About this tutorial
Hello! In this tutorial, we are going to meet some of the most common tree nuts you are likely to find on your countryside nature walk. Are you ready? Lets get started!
Acorns come in all shapes and sizes, but usually have an oval shaped seed nestled in a textured cup.
Beech nuts (mast)
Beech nuts are triangular and nestled inside a three-bladed husk, which is smooth inside and spiky outside.
Hazelnuts are round with a little crinkled gather at the top and sit inside a feathery, leafy husk.
Horse chestnuts (conkers)
Horse chestnuts are round, deep chestnut brown with a pale spot beneath and grow inside a tough, spiky, rounded shell.
Sweet chestnuts are a beautiful reddish brown, with pale tufts on top and often grow in pairs inside a spikey shell.
Walnuts are a light brown, crinkly nut, growing inside a tough, fibrous shell, inside a tough, apple-green outer husk.
What are nuts?
Nuts and seeds are basically the babies or offspring of parent trees. They are produced following pollination of the trees’ flowers and contain all the genetic material of the tree. Inside, they have a supply of food and nutrients ready to start their journey into new trees and in fact, they are specially adapted to disperse away from their parent trees.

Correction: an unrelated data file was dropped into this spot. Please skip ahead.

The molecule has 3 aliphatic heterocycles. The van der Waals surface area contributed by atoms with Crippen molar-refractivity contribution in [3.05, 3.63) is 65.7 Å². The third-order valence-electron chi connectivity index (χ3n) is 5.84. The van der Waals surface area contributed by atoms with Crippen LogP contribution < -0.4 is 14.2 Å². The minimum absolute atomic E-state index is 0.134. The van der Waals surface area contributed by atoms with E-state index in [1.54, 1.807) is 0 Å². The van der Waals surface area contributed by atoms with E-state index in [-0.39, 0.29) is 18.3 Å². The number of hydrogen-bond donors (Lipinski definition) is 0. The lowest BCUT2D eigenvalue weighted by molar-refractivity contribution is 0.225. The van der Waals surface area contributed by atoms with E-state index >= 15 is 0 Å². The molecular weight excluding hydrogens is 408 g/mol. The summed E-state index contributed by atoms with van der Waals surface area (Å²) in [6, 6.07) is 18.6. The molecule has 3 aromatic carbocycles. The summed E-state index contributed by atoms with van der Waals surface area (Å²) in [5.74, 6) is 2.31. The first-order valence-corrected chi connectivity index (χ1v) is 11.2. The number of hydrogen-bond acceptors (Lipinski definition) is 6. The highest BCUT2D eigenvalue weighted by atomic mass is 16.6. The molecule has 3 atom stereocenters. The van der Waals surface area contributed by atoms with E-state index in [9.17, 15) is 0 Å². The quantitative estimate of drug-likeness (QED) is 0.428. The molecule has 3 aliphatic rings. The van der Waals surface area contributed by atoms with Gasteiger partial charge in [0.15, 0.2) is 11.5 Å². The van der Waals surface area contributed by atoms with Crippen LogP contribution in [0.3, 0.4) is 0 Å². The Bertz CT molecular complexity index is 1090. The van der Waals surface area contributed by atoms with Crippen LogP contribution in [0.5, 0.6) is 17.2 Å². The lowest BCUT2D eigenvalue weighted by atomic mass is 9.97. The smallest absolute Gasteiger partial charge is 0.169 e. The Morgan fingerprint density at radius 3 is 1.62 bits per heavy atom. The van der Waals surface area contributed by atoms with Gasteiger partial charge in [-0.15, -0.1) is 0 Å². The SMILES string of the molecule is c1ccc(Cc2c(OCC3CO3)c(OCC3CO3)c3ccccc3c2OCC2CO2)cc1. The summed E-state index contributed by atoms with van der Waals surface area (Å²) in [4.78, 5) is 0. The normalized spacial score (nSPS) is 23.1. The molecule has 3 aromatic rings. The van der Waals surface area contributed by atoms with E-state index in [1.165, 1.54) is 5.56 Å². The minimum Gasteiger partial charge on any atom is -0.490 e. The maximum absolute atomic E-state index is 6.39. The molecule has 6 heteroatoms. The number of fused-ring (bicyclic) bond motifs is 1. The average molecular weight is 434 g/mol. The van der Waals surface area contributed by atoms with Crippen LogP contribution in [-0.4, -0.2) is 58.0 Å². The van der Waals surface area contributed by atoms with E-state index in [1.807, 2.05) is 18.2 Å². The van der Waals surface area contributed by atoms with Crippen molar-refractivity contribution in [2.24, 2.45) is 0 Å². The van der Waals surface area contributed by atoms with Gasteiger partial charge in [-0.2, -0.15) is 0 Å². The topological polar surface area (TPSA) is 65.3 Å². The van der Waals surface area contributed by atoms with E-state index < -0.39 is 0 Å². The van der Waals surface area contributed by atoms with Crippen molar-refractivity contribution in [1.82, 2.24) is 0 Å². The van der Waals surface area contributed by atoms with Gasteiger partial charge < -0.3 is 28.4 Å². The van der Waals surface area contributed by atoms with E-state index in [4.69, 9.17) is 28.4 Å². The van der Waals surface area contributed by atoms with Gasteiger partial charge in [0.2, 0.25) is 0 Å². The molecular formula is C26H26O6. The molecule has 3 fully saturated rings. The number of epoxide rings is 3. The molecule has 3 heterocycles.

Which trees have nuts and seeds?
There are many sizes and shapes of tree seeds, but usually, we only notice the larger sized seeds. The nine seeds you are likely to notice on your nature walks: ash, field maple, hornbeam, linden, London plane, Norway maple, pine, sycamore and wych elm.
The six most common ‘nut’ producing trees, are: beech, hazel, horse chestnut, oak, sweet chestnut and walnut. Let’s take a look at them.
Did you know...
Well, there we go! I hope you enjoyed this tutorial and have a better idea now, of what our six most common wild nuts are and how to identify them. To be notified about new nature walk tutorials, you can join the Nook by clicking the pink button below x